Saving for Retirement is Important
How a 401[K] Plan Can Help
Saving for retirement is important, but it’s not always easy. As most of us know, there seems always to be something (or someone!) laying claim to our hard-earned dollars. If it’s not expensive auto repairs, then it’s those credit card balances we never seem to get ahead of. And if it’s not that, then it’s health insurance premiums and income taxes. But sometimes, it’s none of the above – it’s simply that we don’t know where to begin. After all – there are quite a number of savings vehicles out there, and it’s not always easy to know which one would be right for us.
One of the more popular ways to save for retirement over the past few years has been the 401(k) plan. Few types of benefit plans have been as well-received by both employers and employees as 401(k) plans have, and few offer as many benefits – from the tax benefits enjoyed by employers, to the retirement benefits enjoyed by employees.
How does a 401(k) plan work? Most 401(k) plans permit employees to contribute a fixed percentage of their before-tax pay, usually between one and 25 percent. Current tax law limits the employee contribution to a maximum of $17,500 in 2013, adjusted periodically for inflation. Participants age 50 and over may make a special “catch-up” deferral of $5,500. When combined with an employer match and discretionary contribution, the total contribution cannot exceed the lesser of 100 percent of income, or $51,000. The result for the employee is reduced taxable income.
The employer determines which investments will be available to employees under the 401(k) plan – options which generally include stocks, bonds, mutual funds, government securities, and money markets. From among these options, employees select the investments that suit their risk tolerance and investment “horizon” – the amount of time over which they will be investing.
Employees should consider several factors when weighing their investment choices: Age, other retirement plans, their current financial situation, investment objective and risk tolerance. The general rule of thumb is that the greater potential return comes with greater potential for risk. Employees should be aware that the investment return and principal value of their account will fluctuate, so that they may have a gain or loss when they redeem their account.
Depending upon the terms of the plan, employees may change their investments or the amount they invest anywhere from once a year to as often as they like. Although most plans also allow individuals to take loans, the 401(k) plan is meant to be a retirement investment. Therefore, surrenders or withdrawals from a 401(k) will generally incur a 10 percent tax penalty if they’re taken prior to age 59 ½ – this in addition to any income taxes that may be due. Withdrawals after age 59 ½ will generally be taxed on the full amount of the withdrawal at ordinary income tax rates.
Why should employees take advantage of a company-sponsored 401(k)? First, employer contributions are essentially “free” money. Second, the 401(k) plan is a tax-deferred way to accumulate money for retirement. Contributions, including dividends and any capital gains can grow on a tax-deferred basis until they are withdrawn. Because of this tax-deferred compounding, plan assets are able to grow more quickly than would be possible in a similar taxable investment.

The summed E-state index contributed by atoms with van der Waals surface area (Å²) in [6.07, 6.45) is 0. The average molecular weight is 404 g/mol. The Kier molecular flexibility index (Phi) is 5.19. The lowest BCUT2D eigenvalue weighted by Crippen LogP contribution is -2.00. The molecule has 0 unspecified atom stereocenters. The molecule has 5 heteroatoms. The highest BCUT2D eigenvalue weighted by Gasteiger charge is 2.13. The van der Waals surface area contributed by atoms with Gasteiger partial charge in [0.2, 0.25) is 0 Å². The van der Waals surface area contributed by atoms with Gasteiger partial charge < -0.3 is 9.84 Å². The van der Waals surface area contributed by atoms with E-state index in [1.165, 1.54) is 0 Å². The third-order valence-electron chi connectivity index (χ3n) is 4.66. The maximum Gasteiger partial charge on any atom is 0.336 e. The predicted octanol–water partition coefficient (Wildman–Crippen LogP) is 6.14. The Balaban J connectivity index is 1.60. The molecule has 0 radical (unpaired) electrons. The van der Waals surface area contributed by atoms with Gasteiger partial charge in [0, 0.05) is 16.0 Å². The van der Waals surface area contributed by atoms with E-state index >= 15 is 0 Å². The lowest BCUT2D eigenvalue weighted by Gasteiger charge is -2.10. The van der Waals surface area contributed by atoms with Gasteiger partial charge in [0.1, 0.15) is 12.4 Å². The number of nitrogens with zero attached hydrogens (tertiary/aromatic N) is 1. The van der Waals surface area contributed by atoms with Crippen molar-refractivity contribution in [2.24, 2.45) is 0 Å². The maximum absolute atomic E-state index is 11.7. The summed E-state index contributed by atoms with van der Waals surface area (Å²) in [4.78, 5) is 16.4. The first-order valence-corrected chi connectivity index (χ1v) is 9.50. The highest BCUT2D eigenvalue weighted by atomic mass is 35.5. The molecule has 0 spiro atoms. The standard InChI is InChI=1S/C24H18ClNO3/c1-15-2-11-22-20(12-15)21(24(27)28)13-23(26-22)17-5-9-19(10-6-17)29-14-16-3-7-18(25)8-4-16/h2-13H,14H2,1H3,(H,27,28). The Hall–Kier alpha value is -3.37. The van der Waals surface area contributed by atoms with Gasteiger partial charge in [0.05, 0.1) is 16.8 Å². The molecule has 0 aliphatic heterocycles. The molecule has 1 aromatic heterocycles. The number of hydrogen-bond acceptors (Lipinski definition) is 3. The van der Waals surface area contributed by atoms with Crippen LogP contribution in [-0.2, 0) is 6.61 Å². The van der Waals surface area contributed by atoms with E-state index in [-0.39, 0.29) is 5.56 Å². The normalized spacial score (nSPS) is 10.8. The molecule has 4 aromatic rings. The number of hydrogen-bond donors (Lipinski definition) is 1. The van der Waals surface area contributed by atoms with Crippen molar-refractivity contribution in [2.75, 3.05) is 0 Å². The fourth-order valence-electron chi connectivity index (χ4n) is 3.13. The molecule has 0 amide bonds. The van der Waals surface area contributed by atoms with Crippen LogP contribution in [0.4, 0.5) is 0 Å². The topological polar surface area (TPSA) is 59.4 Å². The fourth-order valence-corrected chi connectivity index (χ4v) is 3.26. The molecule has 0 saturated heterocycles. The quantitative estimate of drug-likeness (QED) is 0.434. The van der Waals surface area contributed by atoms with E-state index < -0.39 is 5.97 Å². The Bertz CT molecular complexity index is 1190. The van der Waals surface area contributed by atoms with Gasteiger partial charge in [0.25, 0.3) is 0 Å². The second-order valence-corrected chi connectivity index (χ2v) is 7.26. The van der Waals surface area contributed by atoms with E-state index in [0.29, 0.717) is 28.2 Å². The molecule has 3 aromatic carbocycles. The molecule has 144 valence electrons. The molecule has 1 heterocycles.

But perhaps more important, 401(k)s help employees take control of their own retirement. There is a caveat however: employees must realize that retirement planning is a long-term objective. Playing the ups and downs of the stock market will generally work against them. This sort of day-to-day investing should be left to the professionals. Instead, plan a steady investment course and stick to it. No matter how you invest, a key component to a healthy investment strategy is time.
Employers also benefit from providing a 401(k) plan because they can deduct company matching and discretionary contributions to the plan, while the salary deduction portion of a 401(k) also saves on taxes. On the not so advantageous side, administrative costs are not minimal.
Although not particularly complicated, administering a 401(k) plan can be time-intensive. Constant accounting, thorough employee communication and nondiscrimination testing are all a part of the 401(k) equation. Although larger companies often have the ability to administer their own 401(k)s, others rely on third-party administrators. In the latter situation, look for that company that can provide your employees with both an 800-number and internet access, as well as daily valuations, quarterly statements and information stuffers that educate employees about the plan.
Although 401(k) plans are not the end-all when it comes to employee benefits for key personnel, few benefits are able to provide so much for employees. They allow employees to save taxes today, while accumulating assets for tomorrow. And in an ideal world, a satisfied employee makes for a productive employee.
The views and information contained herein have been prepared independently of the presenting Representative. It has been presented for informational purposes only and should not be construed as investment advice.
This information is not intended as tax advice. Please consult with your accountant prior to acting on any information in this correspondence.